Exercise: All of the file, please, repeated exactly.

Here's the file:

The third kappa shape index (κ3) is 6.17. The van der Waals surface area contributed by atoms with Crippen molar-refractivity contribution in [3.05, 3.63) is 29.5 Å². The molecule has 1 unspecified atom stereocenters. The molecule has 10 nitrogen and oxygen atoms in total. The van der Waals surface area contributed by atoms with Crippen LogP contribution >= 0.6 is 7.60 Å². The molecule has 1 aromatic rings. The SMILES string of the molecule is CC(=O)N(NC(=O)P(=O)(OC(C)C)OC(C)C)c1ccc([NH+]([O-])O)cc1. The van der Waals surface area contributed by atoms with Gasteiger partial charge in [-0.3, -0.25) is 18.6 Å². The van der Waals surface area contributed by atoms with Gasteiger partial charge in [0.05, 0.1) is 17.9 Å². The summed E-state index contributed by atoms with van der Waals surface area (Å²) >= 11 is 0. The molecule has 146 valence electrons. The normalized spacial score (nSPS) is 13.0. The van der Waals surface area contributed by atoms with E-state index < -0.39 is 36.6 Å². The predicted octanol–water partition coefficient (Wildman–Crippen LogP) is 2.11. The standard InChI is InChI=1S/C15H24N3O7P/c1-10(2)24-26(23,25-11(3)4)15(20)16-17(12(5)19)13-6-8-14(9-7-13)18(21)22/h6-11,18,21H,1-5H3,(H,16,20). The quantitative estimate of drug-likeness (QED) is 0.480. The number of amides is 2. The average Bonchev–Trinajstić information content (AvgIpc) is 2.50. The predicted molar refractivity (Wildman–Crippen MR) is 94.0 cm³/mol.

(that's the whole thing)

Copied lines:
The third kappa shape index (κ3) is 6.17. The van der Waals surface area contributed by atoms with Crippen molar-refractivity contribution in [3.05, 3.63) is 29.5 Å². The molecule has 1 unspecified atom stereocenters. The molecule has 10 nitrogen and oxygen atoms in total. The van der Waals surface area contributed by atoms with Crippen LogP contribution >= 0.6 is 7.60 Å². The molecule has 1 aromatic rings. The SMILES string of the molecule is CC(=O)N(NC(=O)P(=O)(OC(C)C)OC(C)C)c1ccc([NH+]([O-])O)cc1. The van der Waals surface area contributed by atoms with Gasteiger partial charge in [-0.3, -0.25) is 18.6 Å². The van der Waals surface area contributed by atoms with Gasteiger partial charge in [0.05, 0.1) is 17.9 Å². The summed E-state index contributed by atoms with van der Waals surface area (Å²) >= 11 is 0. The molecule has 146 valence electrons. The normalized spacial score (nSPS) is 13.0. The van der Waals surface area contributed by atoms with E-state index < -0.39 is 36.6 Å². The predicted octanol–water partition coefficient (Wildman–Crippen LogP) is 2.11. The standard InChI is InChI=1S/C15H24N3O7P/c1-10(2)24-26(23,25-11(3)4)15(20)16-17(12(5)19)13-6-8-14(9-7-13)18(21)22/h6-11,18,21H,1-5H3,(H,16,20). The quantitative estimate of drug-likeness (QED) is 0.480. The number of amides is 2. The average Bonchev–Trinajstić information content (AvgIpc) is 2.50. The predicted molar refractivity (Wildman–Crippen MR) is 94.0 cm³/mol.